Tuesday, January 25, 2011

Why Study the Historical Jesus?

This week my class on the Gospels is looking at the Quest for the Historical Jesus. So I was quite pleased to see that Mark Goodacre posted his latest installment of the NT Pod in which he addresses the question, Why Study the Historical Jesus?

Mark notes, helpfully, that what we are doing is looking at the historian's Jesus, that is, a Jesus constructed by historians using critical analysis.

Whatever you may think of such studies, Mark's overview provides a good explanation for why we do it. You can listen to his 11 minute podcast here.


  1. That we often project ourselves onto others, it is not surprising that historians have made Jesus in their image rather than we in His image. Denise Abston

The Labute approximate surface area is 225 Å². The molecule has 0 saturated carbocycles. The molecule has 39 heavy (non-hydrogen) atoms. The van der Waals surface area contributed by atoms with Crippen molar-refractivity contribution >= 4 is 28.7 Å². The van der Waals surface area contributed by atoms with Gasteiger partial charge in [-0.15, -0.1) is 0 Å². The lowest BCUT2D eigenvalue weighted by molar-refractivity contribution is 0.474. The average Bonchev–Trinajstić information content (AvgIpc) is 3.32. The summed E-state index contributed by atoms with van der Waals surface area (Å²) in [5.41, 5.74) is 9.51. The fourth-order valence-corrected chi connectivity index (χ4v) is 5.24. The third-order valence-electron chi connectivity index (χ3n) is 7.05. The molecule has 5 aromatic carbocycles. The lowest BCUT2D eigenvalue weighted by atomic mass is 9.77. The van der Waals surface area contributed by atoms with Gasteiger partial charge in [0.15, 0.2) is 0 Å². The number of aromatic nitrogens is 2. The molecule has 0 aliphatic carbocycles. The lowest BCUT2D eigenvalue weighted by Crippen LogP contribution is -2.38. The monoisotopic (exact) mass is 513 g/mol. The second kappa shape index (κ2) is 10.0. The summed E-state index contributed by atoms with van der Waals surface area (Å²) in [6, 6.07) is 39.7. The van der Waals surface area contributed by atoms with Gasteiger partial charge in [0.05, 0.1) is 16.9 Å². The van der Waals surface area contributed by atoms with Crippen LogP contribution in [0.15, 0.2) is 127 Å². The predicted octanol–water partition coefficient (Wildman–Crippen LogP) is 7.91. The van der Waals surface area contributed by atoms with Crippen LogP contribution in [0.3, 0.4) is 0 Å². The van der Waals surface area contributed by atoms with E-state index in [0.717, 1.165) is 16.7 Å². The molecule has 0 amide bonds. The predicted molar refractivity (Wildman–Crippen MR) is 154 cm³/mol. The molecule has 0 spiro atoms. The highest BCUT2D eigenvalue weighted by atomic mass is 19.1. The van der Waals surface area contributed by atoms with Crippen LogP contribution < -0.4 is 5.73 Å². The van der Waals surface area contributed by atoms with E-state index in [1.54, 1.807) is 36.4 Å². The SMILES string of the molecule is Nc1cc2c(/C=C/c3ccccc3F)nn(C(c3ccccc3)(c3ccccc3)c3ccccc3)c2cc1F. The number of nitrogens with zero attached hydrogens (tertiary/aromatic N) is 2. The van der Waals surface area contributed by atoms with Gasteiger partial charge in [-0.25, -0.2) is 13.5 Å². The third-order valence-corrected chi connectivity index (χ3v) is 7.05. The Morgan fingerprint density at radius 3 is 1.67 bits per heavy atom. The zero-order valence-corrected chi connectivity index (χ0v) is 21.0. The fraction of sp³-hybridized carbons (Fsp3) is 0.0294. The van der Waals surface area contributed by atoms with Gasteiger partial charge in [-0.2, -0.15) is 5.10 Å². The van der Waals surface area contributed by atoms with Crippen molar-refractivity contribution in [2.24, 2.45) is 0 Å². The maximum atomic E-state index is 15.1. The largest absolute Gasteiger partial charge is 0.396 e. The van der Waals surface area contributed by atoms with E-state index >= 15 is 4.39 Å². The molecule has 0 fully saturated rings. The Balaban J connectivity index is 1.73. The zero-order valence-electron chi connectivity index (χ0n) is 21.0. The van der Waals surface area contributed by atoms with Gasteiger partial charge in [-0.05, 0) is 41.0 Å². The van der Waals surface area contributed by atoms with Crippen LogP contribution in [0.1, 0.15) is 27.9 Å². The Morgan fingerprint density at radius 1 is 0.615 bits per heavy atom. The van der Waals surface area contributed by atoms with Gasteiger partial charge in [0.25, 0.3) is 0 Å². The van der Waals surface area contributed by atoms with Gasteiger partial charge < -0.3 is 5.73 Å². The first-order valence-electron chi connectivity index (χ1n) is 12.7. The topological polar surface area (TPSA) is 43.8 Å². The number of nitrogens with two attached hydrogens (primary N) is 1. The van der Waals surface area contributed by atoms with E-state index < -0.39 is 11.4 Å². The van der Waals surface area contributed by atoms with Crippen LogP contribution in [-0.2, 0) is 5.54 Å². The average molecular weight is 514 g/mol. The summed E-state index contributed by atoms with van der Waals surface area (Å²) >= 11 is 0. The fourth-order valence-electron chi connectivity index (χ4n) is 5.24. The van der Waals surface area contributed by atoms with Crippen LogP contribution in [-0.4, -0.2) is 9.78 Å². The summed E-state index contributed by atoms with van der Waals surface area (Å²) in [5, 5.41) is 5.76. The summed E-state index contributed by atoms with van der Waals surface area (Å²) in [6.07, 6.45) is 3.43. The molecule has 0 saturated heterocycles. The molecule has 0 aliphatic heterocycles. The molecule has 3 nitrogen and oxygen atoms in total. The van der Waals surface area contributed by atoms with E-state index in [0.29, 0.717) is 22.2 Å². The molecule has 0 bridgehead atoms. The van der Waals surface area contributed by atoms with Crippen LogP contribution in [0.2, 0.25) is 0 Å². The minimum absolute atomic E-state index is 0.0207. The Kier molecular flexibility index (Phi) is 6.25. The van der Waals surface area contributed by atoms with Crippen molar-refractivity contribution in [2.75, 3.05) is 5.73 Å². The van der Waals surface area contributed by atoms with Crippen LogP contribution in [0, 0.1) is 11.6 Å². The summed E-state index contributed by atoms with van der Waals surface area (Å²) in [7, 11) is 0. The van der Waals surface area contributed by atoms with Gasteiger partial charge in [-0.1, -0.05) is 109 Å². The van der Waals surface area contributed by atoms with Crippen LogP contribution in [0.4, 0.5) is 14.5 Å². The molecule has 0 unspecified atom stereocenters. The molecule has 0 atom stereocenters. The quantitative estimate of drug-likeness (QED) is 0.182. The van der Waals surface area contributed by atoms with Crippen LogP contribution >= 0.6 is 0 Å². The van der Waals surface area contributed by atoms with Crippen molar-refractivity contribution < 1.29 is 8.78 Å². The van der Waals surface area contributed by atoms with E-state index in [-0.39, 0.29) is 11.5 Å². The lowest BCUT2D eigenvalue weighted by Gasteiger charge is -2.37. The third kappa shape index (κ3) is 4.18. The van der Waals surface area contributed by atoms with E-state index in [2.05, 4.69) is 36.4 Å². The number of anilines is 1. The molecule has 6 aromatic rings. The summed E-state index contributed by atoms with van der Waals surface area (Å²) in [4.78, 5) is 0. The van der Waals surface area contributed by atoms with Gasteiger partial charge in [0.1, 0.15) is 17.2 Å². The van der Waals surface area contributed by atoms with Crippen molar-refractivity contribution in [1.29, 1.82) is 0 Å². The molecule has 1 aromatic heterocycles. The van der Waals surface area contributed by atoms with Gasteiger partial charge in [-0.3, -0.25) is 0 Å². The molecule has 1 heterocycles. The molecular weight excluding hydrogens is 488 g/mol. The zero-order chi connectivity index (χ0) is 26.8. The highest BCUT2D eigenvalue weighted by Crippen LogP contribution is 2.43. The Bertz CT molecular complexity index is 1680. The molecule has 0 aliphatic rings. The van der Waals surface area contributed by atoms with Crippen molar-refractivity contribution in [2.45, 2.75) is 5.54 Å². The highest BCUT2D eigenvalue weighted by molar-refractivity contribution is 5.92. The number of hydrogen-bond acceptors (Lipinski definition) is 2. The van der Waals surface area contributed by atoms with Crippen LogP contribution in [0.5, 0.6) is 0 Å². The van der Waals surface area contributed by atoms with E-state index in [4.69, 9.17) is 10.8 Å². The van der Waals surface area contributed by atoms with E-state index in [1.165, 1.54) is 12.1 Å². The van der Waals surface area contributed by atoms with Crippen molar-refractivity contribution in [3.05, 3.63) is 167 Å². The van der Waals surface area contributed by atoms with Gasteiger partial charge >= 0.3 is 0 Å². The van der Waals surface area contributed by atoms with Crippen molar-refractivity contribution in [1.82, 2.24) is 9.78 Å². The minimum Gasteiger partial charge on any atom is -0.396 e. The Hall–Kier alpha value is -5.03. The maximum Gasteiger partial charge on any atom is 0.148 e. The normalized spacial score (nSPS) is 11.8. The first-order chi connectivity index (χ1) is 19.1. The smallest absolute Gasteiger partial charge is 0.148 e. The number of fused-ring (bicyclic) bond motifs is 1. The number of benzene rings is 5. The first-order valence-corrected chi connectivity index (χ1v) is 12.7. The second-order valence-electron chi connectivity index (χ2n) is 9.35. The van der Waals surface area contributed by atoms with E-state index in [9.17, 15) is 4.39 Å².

2. Professor Goodacre shares a good word and it is certainly encouraging. I appreciated that the NT text invites us to study the history of Jesus and that non-canonical texts raise questions that send us on a search as well. As historians (which may certainly all who are interested in studying history), we find ourselves comparing and contrasting in our own search. It can be fascinating. I enjoyed hearing him say, "constructing," "re-creating," and "capture," and listened to this combination of words twice. History is indeed all these words. But, why study beyond the reasons given? For cultural significance to us; for understanding in the Jewish as well as Muslim context, and to realize that Jesus is the Christ of faith - God in the flesh who came to dwell among us. He is not just man, but God.